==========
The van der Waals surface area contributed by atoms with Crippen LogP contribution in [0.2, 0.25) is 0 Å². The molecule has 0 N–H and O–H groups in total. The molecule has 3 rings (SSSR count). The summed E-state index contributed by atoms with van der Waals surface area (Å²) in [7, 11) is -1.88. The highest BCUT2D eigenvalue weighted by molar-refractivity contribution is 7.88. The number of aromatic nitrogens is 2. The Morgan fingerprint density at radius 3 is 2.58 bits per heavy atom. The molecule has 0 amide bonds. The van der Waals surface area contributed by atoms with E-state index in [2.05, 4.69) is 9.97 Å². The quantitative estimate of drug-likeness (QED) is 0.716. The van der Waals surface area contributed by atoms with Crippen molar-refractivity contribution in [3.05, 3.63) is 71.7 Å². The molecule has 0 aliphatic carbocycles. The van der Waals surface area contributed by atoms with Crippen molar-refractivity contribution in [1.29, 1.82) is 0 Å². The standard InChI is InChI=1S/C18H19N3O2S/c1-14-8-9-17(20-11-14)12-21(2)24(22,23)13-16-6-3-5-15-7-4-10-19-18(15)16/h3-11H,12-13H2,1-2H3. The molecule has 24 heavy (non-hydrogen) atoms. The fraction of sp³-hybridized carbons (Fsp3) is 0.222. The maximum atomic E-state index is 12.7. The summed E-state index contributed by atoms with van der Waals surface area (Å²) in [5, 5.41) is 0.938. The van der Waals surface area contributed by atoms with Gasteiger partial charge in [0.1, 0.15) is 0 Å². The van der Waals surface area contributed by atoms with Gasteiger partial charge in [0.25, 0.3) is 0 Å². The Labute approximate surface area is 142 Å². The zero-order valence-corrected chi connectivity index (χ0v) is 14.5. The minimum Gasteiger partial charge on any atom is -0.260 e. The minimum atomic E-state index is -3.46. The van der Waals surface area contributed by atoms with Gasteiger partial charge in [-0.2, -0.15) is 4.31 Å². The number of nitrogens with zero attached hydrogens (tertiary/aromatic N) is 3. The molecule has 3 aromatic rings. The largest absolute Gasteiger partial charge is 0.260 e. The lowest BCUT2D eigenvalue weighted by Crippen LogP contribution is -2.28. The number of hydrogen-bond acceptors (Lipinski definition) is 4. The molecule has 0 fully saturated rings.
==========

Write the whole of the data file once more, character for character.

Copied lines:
The van der Waals surface area contributed by atoms with Crippen LogP contribution in [0.2, 0.25) is 0 Å². The molecule has 0 N–H and O–H groups in total. The molecule has 3 rings (SSSR count). The summed E-state index contributed by atoms with van der Waals surface area (Å²) in [7, 11) is -1.88. The highest BCUT2D eigenvalue weighted by molar-refractivity contribution is 7.88. The number of aromatic nitrogens is 2. The Morgan fingerprint density at radius 3 is 2.58 bits per heavy atom. The molecule has 0 amide bonds. The van der Waals surface area contributed by atoms with E-state index in [2.05, 4.69) is 9.97 Å². The quantitative estimate of drug-likeness (QED) is 0.716. The van der Waals surface area contributed by atoms with Crippen molar-refractivity contribution in [3.05, 3.63) is 71.7 Å². The molecule has 0 aliphatic carbocycles. The van der Waals surface area contributed by atoms with Crippen molar-refractivity contribution in [1.29, 1.82) is 0 Å². The standard InChI is InChI=1S/C18H19N3O2S/c1-14-8-9-17(20-11-14)12-21(2)24(22,23)13-16-6-3-5-15-7-4-10-19-18(15)16/h3-11H,12-13H2,1-2H3. The molecule has 24 heavy (non-hydrogen) atoms. The fraction of sp³-hybridized carbons (Fsp3) is 0.222. The maximum atomic E-state index is 12.7. The summed E-state index contributed by atoms with van der Waals surface area (Å²) in [5, 5.41) is 0.938. The van der Waals surface area contributed by atoms with Gasteiger partial charge in [0.1, 0.15) is 0 Å². The van der Waals surface area contributed by atoms with Gasteiger partial charge in [0.25, 0.3) is 0 Å². The Labute approximate surface area is 142 Å². The zero-order valence-corrected chi connectivity index (χ0v) is 14.5. The minimum Gasteiger partial charge on any atom is -0.260 e. The minimum atomic E-state index is -3.46. The van der Waals surface area contributed by atoms with Gasteiger partial charge in [-0.2, -0.15) is 4.31 Å². The number of nitrogens with zero attached hydrogens (tertiary/aromatic N) is 3. The molecule has 3 aromatic rings. The largest absolute Gasteiger partial charge is 0.260 e. The lowest BCUT2D eigenvalue weighted by Crippen LogP contribution is -2.28. The number of hydrogen-bond acceptors (Lipinski definition) is 4. The molecule has 0 fully saturated rings.